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Jaffe: As Mom would say, youth sports’ competitiveness should be toned down

In honor of Mother’s Day, it seemed fitting to talk about my own mom this week. Growing up, my mom had so many roles. On the weekends, she was a soccer mom. She drove players in her minivan, made the team banner, cheered from the sidelines, brought us snacks at halftime and even used her own limited soccer expertise to help as assistant coach. She was the ideal supporter of my soccer career (as well as my equally rewarding baseball and basketball careers) despite the fact that I showed about as much athletic talent as a gum wrapper.

And I loved it. Sports have been my life for as long as I can remember, and I found a way to enjoy sports that I sucked at. I loved playing even though I’ve always despised exercise, and I would have a good time even though I was almost always on an awful team (it took until my third year of playing soccer for my team to win a game). Sports were just what I would do besides school.

The only thing that caused me complaints was my aforementioned hatred of exercise (seriously, it’s the worst), but I never really thought much of it until my mom began to question some of my coaches for their methods. She would tell me about how youth sports used to be more about just kids having fun with less emphasis on being ultra-competitive. I know this might sound lame, but we’re talking about eight year olds in a recreational soccer league. You get a trophy no matter what.

From then on, I started really noticing how intense people get about kids’ sports, and it’s not a pretty sight. Parents get thrown out of games for screaming at officials, players who have yet to reach middle school get verbally abused by coaches at the slightest error, and for what? For a first-place ribbon instead of a second-place ribbon?

Of course, the goal of many parents is to give their child the best shot at becoming the next LeBron James, Lionel Messi, Andrew Luck or Albert Pujols (minus 2012). You can’t wait until you’re 18 to become Novak Djokovic or Tiger Woods, so kids have to start young to have a shot at being an elite athlete.

The problem, though, is that you know these athletes’ names because there are so few who get to that level. What about the 99.9 percent of kids out there playing youth sports? Are “winning is everything” and “your best is not good enough” really the messages we want to be sending our kids?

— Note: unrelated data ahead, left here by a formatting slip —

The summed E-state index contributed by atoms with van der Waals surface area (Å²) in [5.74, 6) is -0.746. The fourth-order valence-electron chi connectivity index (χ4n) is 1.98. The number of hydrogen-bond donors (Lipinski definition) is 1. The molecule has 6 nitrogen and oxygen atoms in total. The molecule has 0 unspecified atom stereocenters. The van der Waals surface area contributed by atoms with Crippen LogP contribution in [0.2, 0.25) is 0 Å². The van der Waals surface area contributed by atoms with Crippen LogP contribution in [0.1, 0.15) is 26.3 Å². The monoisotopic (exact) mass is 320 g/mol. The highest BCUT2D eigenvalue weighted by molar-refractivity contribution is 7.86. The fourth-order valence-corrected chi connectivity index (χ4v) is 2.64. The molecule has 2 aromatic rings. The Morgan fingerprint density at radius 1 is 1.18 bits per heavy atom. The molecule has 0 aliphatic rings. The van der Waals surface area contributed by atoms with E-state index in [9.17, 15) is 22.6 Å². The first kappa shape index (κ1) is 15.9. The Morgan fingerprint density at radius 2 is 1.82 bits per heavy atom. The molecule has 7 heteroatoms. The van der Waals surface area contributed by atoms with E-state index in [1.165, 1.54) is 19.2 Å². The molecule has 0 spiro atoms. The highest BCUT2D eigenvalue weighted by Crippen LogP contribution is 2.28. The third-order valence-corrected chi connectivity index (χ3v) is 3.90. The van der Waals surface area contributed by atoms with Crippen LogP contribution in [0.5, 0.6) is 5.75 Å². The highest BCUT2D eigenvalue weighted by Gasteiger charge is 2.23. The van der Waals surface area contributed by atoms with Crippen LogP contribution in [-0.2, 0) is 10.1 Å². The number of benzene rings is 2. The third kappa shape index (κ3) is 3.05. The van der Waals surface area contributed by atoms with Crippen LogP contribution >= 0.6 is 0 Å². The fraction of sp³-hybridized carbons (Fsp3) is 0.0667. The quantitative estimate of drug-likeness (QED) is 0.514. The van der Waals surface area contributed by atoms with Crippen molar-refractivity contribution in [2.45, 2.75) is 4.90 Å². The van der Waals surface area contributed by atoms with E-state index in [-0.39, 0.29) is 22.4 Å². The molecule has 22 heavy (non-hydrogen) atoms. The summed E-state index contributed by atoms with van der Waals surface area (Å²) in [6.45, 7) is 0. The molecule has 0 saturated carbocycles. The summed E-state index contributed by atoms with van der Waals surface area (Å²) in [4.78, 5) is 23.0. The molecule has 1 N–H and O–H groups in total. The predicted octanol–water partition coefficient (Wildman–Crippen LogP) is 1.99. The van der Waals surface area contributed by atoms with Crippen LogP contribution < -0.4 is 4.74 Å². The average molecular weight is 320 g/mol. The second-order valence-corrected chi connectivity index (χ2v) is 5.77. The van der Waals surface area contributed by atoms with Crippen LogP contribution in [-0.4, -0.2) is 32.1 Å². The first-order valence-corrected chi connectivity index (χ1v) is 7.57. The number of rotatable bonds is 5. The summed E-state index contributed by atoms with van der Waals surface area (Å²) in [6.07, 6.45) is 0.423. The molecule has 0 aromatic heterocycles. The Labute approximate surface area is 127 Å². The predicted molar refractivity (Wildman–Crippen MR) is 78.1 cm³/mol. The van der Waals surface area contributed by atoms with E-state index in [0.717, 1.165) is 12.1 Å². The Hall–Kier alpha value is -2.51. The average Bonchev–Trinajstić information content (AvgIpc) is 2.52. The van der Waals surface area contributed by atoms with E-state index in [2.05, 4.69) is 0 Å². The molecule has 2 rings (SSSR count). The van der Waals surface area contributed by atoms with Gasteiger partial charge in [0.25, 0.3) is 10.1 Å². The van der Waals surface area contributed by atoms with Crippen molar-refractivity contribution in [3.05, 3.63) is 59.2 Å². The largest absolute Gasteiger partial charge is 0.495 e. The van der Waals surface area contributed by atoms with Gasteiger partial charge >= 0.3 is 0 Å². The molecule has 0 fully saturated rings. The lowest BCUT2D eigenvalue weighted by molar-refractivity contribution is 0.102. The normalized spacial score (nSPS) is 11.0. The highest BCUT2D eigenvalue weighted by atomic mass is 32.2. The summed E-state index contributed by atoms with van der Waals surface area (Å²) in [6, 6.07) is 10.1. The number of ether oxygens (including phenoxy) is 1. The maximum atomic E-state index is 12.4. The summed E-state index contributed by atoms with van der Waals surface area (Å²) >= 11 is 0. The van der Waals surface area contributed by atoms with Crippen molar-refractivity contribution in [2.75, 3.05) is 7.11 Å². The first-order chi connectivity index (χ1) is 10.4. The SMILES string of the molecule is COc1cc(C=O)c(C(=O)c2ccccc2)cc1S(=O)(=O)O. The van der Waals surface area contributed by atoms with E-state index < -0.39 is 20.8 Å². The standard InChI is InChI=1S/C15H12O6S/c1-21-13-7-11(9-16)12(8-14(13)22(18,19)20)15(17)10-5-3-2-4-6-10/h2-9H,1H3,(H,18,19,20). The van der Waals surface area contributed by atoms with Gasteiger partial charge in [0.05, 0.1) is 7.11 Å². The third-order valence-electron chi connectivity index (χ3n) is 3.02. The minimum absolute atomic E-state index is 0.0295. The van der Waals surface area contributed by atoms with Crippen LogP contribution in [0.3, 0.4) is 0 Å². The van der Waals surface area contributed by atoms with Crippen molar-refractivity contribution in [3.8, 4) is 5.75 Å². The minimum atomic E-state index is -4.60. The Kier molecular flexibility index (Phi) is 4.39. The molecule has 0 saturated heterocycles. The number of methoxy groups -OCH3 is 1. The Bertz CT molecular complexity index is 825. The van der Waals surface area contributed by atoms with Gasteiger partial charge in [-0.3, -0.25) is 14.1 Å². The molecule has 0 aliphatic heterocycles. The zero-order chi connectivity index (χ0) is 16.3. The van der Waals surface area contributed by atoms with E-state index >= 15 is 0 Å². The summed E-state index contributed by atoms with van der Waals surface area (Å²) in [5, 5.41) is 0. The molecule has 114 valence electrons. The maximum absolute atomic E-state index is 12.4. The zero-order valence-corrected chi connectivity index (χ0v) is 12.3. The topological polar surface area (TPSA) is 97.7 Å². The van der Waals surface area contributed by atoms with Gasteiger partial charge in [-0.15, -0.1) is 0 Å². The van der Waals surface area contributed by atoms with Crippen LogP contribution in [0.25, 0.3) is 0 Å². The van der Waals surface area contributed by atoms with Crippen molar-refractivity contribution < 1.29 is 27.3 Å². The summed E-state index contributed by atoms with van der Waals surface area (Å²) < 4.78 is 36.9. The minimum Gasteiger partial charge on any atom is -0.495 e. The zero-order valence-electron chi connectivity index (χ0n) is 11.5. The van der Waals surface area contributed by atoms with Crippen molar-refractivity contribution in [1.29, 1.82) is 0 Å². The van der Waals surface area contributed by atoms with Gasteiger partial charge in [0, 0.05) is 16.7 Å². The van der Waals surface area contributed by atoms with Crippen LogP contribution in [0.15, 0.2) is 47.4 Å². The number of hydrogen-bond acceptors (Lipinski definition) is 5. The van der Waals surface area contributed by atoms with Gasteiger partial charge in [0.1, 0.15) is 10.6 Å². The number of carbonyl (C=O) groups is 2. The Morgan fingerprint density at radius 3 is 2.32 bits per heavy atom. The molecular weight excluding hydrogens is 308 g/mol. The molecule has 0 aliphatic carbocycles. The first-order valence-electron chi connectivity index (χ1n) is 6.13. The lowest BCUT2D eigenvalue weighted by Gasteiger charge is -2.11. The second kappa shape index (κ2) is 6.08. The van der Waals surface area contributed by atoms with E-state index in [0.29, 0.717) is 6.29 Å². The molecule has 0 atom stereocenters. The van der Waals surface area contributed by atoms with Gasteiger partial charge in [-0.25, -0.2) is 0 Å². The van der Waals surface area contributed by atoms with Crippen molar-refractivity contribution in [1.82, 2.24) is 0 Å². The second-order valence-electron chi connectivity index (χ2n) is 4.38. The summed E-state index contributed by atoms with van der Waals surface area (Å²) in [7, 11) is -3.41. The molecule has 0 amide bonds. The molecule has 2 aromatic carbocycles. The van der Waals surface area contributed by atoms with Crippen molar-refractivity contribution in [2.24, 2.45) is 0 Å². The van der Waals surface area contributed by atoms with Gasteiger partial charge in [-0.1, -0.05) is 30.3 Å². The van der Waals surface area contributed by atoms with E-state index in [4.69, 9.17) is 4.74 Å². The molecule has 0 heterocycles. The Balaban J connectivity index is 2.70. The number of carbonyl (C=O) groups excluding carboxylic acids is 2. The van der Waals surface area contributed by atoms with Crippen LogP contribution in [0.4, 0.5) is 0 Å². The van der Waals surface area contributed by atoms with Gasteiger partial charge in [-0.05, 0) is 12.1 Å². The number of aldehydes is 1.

Naturally, competitiveness factors into sports, and it’s good to be competitive up to a certain point. But kids will be competitive on their own without those messages being drilled into their heads by adults. What kids can’t do on their own is put their latest Little League game in perspective. If your coach tells you that losing will ruin your life, then it’s going to ruin your life, at least for a while. And if you think this problem ends when kids reach middle school or high school, just take a look at the problems in college and professional sports.

Some of the big issues in sports right now can be traced directly to the attitudes ingrained in kids through youth sports. Football is dealing with problems from blows to the head and unnecessarily violent play. Baseball has had to deal with the whole steroid debacle. Basketball is seeing most of the top players skipping their education, or at least blowing it off, in order to make money now. Think about it: If you’re told to win at all costs as a six-year-old and every week of practice from then on, why wouldn’t you do whatever possible to get ahead?

Then again, it’s definitely a two-way street. If you’re growing up idolizing athletes that hit players in the head and take illegal substances and skip college for the money, it’s hard not to want to follow in their footsteps.

There will always be hypercompetitive kids with dreams of being a professional athlete who view youth sports as the first step on their path to stardom. But for the rest of us, youth sports are about having fun the way only kids can. And I just hope by the time I have kids, there’s still some fun left to be had in sports.

Jacob Jaffe isn’t afraid to admit he’s a momma’s boy. Send some of your own Mother’s Day stories to jwjaffe “at” stanford.edu and follow him on Twitter @Jacob_Jaffe.

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